Stolen Valor

"Stolen Valor" is a term applied to the phenomenon of people falsely claiming military awards or medals they did not earn, service they did not perform, Prisoner of War experiences that never happened, and other tales of military actions that exist only in their minds. In the United States, thousands of cases have been documented in recent years in which judges, politicians, celebrities, veterans' group officials, antiwar activists, prominent people, and average citizens have been exposed for lying about their military record. This issue has become increasingly more prominent in the United States in recent years. As a result, new legislations have been passed, with the goal being to completely eliminate the term "Stolen Valor" and "military imposter".

Stolen Valor Act of 2005

The Stolen Valor Act of 2005's passing was a necessary step in protecting the integrity of our military awards. This act made it a federal misdemeanor for falsely representing oneself as having received any U.S. military decoration or medal. The problem is severe and the Stolen Valor Act of 2005 has proven to be an effective tool in uncovering frauds, but far worse is the fact that the real heroes, men, and women who did earn high awards like the silver star or highly-respected awards like the purple heart, have been forgotten.

However, the statute was struck down by the Supreme Court in the United States v. Alvarez, where the Court ruled the arrest and prosecution of a citizen for wearing unearned military awards, who did so without criminal intent, violates his constitutional right to freedom of speech.

Stolen Valor Act of 2013

A revised version of the statute, the Stolen Valor Act of 2013, specifically amends the federal criminal code to make it a crime for someone to claim they have served in the military, embellish their rank or fraudulently claim having received a valor award specific in the Act, with the intention of obtaining money, property, or other tangible benefits by convincing another that he or she received the award. Under this act, fraudulent claims about military service can be subject to a fine, imprisonment for not more than one year, or both for an individual who, with intent to obtain money, property, or other tangible benefits, fraudulently holds himself or herself to be a recipient of:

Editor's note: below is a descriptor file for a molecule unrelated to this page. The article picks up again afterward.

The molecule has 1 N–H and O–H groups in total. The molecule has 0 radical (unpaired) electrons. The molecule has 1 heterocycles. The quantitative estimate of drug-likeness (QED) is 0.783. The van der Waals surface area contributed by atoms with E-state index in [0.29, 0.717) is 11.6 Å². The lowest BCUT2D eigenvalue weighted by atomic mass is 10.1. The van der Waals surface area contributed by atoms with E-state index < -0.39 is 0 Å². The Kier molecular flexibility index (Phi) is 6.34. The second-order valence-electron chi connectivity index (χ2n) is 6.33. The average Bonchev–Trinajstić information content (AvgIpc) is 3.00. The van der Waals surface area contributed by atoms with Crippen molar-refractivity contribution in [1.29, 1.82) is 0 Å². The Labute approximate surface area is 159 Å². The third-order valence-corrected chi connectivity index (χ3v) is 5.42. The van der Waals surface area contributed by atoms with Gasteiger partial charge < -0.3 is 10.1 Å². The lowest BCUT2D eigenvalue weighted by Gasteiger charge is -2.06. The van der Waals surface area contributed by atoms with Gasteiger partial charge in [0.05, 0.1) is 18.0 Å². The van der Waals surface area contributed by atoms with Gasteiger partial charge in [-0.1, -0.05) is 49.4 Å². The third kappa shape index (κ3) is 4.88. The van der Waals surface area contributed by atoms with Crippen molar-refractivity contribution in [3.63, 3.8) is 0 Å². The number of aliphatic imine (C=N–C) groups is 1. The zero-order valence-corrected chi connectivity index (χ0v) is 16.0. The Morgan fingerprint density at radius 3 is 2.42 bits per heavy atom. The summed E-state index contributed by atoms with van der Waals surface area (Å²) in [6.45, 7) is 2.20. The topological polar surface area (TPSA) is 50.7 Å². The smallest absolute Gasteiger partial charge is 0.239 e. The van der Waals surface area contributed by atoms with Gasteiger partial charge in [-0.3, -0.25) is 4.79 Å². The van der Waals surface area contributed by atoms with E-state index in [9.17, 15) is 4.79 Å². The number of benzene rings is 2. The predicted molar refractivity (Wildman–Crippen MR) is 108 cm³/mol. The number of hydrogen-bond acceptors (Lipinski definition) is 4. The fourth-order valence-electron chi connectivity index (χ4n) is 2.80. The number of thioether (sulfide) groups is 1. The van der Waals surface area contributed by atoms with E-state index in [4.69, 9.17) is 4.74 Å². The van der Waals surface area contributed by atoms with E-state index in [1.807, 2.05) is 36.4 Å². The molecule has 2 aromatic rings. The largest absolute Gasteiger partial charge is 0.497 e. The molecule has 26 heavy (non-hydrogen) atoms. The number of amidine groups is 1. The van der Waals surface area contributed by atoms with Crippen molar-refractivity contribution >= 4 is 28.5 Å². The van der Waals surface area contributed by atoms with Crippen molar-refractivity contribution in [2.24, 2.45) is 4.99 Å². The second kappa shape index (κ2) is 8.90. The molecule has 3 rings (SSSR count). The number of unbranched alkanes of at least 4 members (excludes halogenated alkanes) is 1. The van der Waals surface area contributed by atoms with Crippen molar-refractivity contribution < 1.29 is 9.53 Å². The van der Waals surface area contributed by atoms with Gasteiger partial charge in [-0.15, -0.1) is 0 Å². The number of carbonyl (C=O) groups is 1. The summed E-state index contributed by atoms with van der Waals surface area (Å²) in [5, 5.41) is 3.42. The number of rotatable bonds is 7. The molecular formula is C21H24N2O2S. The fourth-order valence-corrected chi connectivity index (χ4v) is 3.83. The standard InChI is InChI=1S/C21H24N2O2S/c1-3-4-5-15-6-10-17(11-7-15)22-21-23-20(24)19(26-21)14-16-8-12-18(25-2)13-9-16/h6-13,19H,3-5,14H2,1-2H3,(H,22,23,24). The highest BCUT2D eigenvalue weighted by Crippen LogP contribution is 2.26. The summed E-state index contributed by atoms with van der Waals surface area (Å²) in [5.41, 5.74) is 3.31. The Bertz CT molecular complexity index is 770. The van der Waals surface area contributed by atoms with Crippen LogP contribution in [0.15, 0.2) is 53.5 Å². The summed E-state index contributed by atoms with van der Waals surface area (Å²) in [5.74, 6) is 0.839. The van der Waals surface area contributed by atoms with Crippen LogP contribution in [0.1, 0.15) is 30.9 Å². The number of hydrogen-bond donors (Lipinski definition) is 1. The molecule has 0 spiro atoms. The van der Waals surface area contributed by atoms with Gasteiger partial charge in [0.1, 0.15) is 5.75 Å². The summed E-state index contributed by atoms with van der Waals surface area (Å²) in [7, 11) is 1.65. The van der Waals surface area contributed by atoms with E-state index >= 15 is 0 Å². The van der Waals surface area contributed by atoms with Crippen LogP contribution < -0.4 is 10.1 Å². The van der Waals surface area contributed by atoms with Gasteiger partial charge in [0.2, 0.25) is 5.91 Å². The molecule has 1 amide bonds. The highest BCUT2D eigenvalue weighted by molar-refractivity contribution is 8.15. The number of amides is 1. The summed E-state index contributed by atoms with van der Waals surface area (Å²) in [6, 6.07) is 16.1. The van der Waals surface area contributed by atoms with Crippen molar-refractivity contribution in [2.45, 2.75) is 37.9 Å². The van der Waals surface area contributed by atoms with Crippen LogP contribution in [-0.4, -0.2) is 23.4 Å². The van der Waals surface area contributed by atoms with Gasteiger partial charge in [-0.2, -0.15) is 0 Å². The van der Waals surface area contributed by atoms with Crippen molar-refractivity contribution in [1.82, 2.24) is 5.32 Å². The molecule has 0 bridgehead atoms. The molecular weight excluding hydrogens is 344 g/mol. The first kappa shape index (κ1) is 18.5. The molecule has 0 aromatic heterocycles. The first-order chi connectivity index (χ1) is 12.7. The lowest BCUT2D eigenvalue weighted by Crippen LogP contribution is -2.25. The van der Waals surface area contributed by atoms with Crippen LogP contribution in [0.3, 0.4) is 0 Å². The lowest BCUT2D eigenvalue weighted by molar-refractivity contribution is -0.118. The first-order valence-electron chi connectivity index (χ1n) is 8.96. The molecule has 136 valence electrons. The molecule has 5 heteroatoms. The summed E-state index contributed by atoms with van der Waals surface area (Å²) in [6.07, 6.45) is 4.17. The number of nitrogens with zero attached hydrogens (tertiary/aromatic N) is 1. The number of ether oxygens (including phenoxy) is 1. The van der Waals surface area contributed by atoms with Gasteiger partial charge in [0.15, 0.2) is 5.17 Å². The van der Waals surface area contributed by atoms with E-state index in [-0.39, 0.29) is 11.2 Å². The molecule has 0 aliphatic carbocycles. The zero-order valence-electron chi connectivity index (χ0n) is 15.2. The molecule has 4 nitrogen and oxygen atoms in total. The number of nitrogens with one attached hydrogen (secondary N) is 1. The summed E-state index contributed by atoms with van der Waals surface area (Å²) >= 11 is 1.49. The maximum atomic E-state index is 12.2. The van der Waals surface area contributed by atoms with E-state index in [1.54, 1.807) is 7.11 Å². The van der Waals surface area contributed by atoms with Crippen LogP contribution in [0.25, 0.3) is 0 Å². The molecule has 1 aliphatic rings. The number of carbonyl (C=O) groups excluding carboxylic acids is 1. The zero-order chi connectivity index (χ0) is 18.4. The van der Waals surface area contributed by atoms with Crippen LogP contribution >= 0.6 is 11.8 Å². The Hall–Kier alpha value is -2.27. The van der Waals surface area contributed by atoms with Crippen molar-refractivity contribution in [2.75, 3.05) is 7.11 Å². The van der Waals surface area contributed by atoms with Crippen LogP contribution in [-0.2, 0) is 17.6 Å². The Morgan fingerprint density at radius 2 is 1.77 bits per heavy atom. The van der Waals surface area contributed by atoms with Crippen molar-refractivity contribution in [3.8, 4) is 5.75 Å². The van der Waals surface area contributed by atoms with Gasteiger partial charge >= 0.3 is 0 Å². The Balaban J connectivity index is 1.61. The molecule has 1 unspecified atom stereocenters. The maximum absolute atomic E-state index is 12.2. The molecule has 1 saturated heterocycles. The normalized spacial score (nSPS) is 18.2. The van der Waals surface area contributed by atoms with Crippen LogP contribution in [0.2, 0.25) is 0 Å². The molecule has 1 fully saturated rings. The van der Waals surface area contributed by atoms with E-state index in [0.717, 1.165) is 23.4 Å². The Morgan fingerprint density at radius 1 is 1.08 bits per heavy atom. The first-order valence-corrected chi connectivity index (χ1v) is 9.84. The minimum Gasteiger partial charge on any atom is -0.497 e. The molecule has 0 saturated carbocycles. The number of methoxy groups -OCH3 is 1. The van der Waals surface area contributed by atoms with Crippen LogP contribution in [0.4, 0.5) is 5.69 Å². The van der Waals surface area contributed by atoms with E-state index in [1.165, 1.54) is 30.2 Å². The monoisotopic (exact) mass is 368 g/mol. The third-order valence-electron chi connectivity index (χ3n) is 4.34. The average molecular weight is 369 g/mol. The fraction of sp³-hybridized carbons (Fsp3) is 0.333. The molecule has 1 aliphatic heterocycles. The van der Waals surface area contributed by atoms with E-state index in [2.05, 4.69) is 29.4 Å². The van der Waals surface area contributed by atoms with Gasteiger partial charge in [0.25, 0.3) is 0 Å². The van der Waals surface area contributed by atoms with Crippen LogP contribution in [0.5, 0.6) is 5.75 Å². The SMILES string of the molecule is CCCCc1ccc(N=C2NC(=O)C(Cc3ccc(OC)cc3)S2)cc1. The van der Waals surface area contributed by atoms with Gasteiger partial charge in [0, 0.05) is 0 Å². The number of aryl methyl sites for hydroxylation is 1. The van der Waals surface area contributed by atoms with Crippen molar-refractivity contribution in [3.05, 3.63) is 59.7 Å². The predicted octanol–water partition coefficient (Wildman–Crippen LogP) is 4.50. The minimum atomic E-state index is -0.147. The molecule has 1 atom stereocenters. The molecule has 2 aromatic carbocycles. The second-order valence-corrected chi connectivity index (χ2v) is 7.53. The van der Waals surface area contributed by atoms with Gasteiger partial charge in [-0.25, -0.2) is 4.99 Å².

Signs of Stolen Valor

How does an individual with or without military experience tell the difference between a legitimate claim and stolen valor? It's not easy and without additional information, it can be more difficult to tell where the truth ends and falsehoods begin. But those who choose to exaggerate or lie about their military service often make the same kinds of mistakes as those who have lied about serving before them.

One of the most obvious mistakes is making a claim about serving that the person cannot describe in detail. For example, someone who was deployed in Iraq may or may not have served in the "Green Zone" in Baghdad. Anyone who DID serve there likely knows a detail or two that someone who was NOT there doesn't know. Some sources report the Green Zone was the "common name" referencing the International Zone of Baghdad, which was just under four miles in the Karkh district. Does the person claiming service in this situation know what district the Green Zone was located in?

Other attempts to claim service that was not real can include obvious mistakes about the nature of duty. you wouldn't take "shore leave" as a ground-based soldier, and you can't be a lawyer in the U.S. military as an enlisted person. Those mistakes are easy to make when you have never served, or barely served.

Some may claim to have served in elite units and have "secret military records." This is a classic example of an unverifiable claim and as such, they are usually viewed with suspicion. Others may claim to have served "during the war" and let people draw their own conclusions about what that means. However, serving during wartime is NOT the same as serving in a hostile fire zone. There are plenty of veterans who serve during times of conflict but who do not actually participate in live fire.

How To Obtain Records

Records prior to WWI are in Washington, D.C.  Instructions for obtaining those records can be found at

National Personnel Records Center
1 Archives Drive
St. Louis, Missouri 63138

NOTE:  Home of Heroes does not have access to individual military personnel records and is unable to research stolen valor.  Agencies that need to verify valor award recipients should contact the appropriate Military Service. The Military Services provide priority support to law enforcement agencies to assist them in determining whether or not someone is a valor award recipient.  Employers, state, or federal organizations can verify valor award recipients by requesting copies of the service member's discharge paperwork.  For further instructions, please visit